The digitization of business processes has received remarkable attention in recent years. On the one hand, the Corona pandemic ruthlessly exposed digital gaps, and on the other hand, in view of the political, social and ecological changes, companies are being called upon more than ever to act in a more agile and sustainable way. Motivation is high enough and progress in digitization is becoming more and more visible. However, implementation is usually less based on a digitization roadmap that shows the milestones and waypoints to the goal, but rather on a salami tactic.
Digitalization in small bites poses risks
When I talk to representatives of medium-sized companies about digitization, the answer is often: Yes, we do it all the time! Examples include actions such as the creation of policies to increase the use of Office software features throughout the company, the introduction of a ticket system, or the use of a requirements management tool in product development.
This reflects a common practice of carrying out digitization projects on a divisional or departmental basis, in relation to individual tasks or sub-processes. At first glance, it often seems attractive to plan and implement projects from a departmental or site perspective, because the coordination effort is lower and department-specific solutions can supposedly be implemented quickly.
In principle, implementing demanding projects in manageable steps is a sensible approach. So does generating benefits quickly and making digitization progress continuously visible. However, the fragmented approach also carries risks: This is when the target image of digitization is unclear and the path to achieving it is not adequately described. Here, there is a realistic risk of not achieving essential goals of digitization projects. For example, not exploiting the potential of new, digital business models and thus not driving forward the digital transformation of the company. Or not using the company-wide and cross-company data treasures if the focus is only on local optimization.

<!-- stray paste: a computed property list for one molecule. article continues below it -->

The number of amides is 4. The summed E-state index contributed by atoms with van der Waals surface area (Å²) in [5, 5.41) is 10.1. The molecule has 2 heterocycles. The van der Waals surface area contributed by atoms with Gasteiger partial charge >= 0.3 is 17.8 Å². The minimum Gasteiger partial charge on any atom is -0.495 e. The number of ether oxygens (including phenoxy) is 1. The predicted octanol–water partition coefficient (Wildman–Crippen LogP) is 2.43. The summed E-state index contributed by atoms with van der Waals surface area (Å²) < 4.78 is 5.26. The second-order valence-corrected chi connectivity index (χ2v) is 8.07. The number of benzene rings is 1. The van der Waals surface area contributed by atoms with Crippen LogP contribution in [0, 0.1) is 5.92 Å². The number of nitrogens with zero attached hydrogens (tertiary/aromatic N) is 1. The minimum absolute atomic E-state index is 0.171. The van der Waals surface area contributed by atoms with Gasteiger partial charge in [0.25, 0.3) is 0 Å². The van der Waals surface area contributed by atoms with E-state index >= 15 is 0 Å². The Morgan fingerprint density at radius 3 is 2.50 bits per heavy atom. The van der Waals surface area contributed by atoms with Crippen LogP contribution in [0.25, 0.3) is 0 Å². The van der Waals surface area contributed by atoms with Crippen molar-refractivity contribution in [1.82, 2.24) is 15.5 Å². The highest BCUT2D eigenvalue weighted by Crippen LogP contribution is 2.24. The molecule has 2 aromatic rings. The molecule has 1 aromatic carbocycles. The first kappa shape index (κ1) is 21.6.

The benefits of a digitization roadmap
To put it up front: With a digitization roadmap, companies can minimize the above-mentioned risks with little effort. It provides a reliable, medium-term guideline for all digitization activities in the company, aligned with a clear target image. With its different perspectives on the topic of digitization, it addresses the specialist departments, IT and management. The digitization roadmap should contain some essential information:
- What is the company’s level of digitization?
The basis of the digitization roadmap is an inventory of the current level of digitization in the company. For this purpose, the existing target images, requirements, and activities in the various corporate divisions and hierarchies are reviewed. Common maturity models help to assess the company’s level of digitization.
- What is the target scenario?
Once the status quo has been established, a clear, coordinated target scenario for digitization can be drawn up. The target scenario contains an overview of the future digitally end-to-end business processes as well as the future application architecture and the necessary information services.
- Which sub steps are necessary?
Once the goal is clear, the next step is to define and describe the necessary subprojects. In order to prioritize the subprojects in a meaningful way, the required internal and external resources and the possible project risks are estimated. The information previously obtained from the inventory is also used to extrapolate the benefit and business potential of the individual digitization subprojects. This makes it possible to calculate business cases for the planned projects.
The project team and management are thus able to decide on the subprojects and their prioritization according to objective cost/benefit criteria, resource availability and other company-specific parameters. In this way, today’s digitization bites become defined, evaluated subprojects within an overarching context.
- What is the business case?
The high degree of concretization of digitization activities, especially of the relevant business case, is an essential basis for reliable financing of digitization projects. For example, special IT project financiers offer flexible top-up leasing that adjusts the leasing rates to the expected increase in benefits. Or even the financing of internal personnel resources. With such financing models, digitization then even succeeds without any restrictions on liquidity.
In the past, only individual projects were often launched. Currently, however, more and more of our customers are taking advantage of strategic planning with digitization roadmaps. With little effort, they offer a reliable orientation for the digital transformation with a clear target picture, concrete business case and alternative financing options.